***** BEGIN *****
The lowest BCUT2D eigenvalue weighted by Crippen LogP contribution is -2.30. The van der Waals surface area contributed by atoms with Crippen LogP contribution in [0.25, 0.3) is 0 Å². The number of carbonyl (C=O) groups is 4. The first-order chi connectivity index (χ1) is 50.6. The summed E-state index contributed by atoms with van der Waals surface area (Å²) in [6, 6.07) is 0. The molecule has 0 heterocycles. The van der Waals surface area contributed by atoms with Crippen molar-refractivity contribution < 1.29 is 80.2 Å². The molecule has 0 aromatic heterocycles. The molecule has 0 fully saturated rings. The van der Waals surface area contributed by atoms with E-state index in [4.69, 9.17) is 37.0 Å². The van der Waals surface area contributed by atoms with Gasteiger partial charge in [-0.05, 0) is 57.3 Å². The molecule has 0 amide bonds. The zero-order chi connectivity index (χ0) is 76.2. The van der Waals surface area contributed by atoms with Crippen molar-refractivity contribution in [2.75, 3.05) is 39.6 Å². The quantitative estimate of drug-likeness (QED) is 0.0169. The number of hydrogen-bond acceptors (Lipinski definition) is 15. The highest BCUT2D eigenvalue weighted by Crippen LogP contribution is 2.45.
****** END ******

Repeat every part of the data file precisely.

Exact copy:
The lowest BCUT2D eigenvalue weighted by Crippen LogP contribution is -2.30. The van der Waals surface area contributed by atoms with Crippen LogP contribution in [0.25, 0.3) is 0 Å². The number of carbonyl (C=O) groups is 4. The first-order chi connectivity index (χ1) is 50.6. The summed E-state index contributed by atoms with van der Waals surface area (Å²) in [6, 6.07) is 0. The molecule has 0 heterocycles. The van der Waals surface area contributed by atoms with Crippen molar-refractivity contribution < 1.29 is 80.2 Å². The molecule has 0 aromatic heterocycles. The molecule has 0 fully saturated rings. The van der Waals surface area contributed by atoms with E-state index in [4.69, 9.17) is 37.0 Å². The van der Waals surface area contributed by atoms with Gasteiger partial charge in [-0.05, 0) is 57.3 Å². The molecule has 0 amide bonds. The zero-order chi connectivity index (χ0) is 76.2. The van der Waals surface area contributed by atoms with Crippen molar-refractivity contribution in [2.75, 3.05) is 39.6 Å². The quantitative estimate of drug-likeness (QED) is 0.0169. The number of hydrogen-bond acceptors (Lipinski definition) is 15. The highest BCUT2D eigenvalue weighted by Crippen LogP contribution is 2.45.